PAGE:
Water lilies are aquatic plants with large floating leaves. They are the source of the lily pads that pepper childhood tales and imaginations. Water lilies produce a fragrant large bloom that is only open in the latter part of the day and closes at night. The flowers can be 1 to 3 inches across with large leathery leaves that have red veins across the center. Water lilies are easy to divide and propagate by separating rhizomes.
The rhizomes of water lilies are storage structures that are much like roots. They are submerged in the bottom sludge of the pond or water way; long stems bring the leaves and flowers to the surface. Most plants with rhizomes are easy to divide and actually require division for optimum health.
The parent plant flourishes after division because it has more room to grow and less competition. The divided pieces survive as long as they have some rhizomes and root attached.
The rhizomes have several eyes or growth points on the storage root. Every division of the main plant needs a few eyes. Spring is the best time to make your divisions.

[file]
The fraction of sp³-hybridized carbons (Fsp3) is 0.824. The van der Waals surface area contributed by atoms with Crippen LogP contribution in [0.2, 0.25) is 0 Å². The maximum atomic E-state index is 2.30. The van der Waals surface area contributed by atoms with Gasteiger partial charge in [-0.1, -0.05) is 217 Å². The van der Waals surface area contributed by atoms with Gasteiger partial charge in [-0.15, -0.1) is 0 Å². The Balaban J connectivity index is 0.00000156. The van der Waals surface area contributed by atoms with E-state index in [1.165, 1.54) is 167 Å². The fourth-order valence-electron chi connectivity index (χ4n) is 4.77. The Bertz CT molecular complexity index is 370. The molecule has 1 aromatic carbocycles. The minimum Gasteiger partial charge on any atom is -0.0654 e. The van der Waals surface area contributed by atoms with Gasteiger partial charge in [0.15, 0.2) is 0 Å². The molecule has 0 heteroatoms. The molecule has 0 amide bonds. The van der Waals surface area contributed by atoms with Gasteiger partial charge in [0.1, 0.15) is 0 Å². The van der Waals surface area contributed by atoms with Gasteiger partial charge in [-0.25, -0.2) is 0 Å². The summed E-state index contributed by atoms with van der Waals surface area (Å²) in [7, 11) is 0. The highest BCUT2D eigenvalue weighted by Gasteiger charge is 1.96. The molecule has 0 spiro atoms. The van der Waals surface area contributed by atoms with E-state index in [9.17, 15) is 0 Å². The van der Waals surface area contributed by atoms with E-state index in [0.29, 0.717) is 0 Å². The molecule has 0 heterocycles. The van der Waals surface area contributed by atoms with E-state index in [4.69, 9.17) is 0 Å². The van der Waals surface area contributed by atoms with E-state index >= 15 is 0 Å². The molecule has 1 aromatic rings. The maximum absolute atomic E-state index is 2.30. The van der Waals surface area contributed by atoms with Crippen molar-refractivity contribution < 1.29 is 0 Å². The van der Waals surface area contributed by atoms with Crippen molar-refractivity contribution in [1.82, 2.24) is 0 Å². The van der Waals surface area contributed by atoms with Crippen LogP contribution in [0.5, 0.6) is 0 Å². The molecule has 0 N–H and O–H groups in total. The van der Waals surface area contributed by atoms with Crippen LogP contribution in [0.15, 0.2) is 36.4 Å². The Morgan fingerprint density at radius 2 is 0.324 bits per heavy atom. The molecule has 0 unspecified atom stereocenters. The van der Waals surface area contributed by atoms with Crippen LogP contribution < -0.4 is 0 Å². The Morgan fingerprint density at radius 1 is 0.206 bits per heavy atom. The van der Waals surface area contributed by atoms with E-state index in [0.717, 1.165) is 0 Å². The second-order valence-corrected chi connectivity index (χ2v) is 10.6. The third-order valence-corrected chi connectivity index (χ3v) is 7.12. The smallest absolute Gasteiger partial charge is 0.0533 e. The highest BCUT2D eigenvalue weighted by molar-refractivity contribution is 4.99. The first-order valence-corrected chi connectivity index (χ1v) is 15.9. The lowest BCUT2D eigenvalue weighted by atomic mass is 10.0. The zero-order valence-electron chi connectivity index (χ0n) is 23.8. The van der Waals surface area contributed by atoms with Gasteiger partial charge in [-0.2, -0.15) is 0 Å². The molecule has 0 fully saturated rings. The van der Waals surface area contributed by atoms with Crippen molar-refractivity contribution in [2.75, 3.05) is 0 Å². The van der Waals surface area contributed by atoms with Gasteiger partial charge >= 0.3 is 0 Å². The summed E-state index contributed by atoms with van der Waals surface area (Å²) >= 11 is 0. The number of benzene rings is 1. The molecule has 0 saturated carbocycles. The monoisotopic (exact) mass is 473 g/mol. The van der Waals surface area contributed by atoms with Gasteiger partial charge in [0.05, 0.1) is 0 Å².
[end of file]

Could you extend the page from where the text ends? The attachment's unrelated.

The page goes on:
When you cut the rhizome to make new plants, use a very sharp, sterile knife to prevent the introduction of pathogens, and so the cuts scar over cleanly. Cut as many pieces as you wish from the main plant as long as each includes healthy rhizome tissue, roots and at least two eyes or growth nodes.
Keep the cut pieces in water until they are planted; do not let them dry out. Plant the water lily rhizomes in a special basket made for aquatic plants filled with aquatic compost. Plant the rhizome sections with the roots down into the compost mixture.
Set the basket into a shallow part of the pond or keep it in a tub of water with the top at the surface until the plant starts to take off. Once the stalk has begun to grow. the plant can be lowered into deeper water.
Growing water lilies by seed is a bit tricky. Sow the seed in small pots filled with peat. Set the pots into a trough of water in a warm area to keep the medium evenly moist.
After the seeds germinate, move the plants to a sunny location and provide consistent water. As the plants get taller, raise the water level so the plants are always submerged with the top growth floating at the water level. In six to eight weeks the water lilies will be ready to move to their pond or permanent aquatic environment.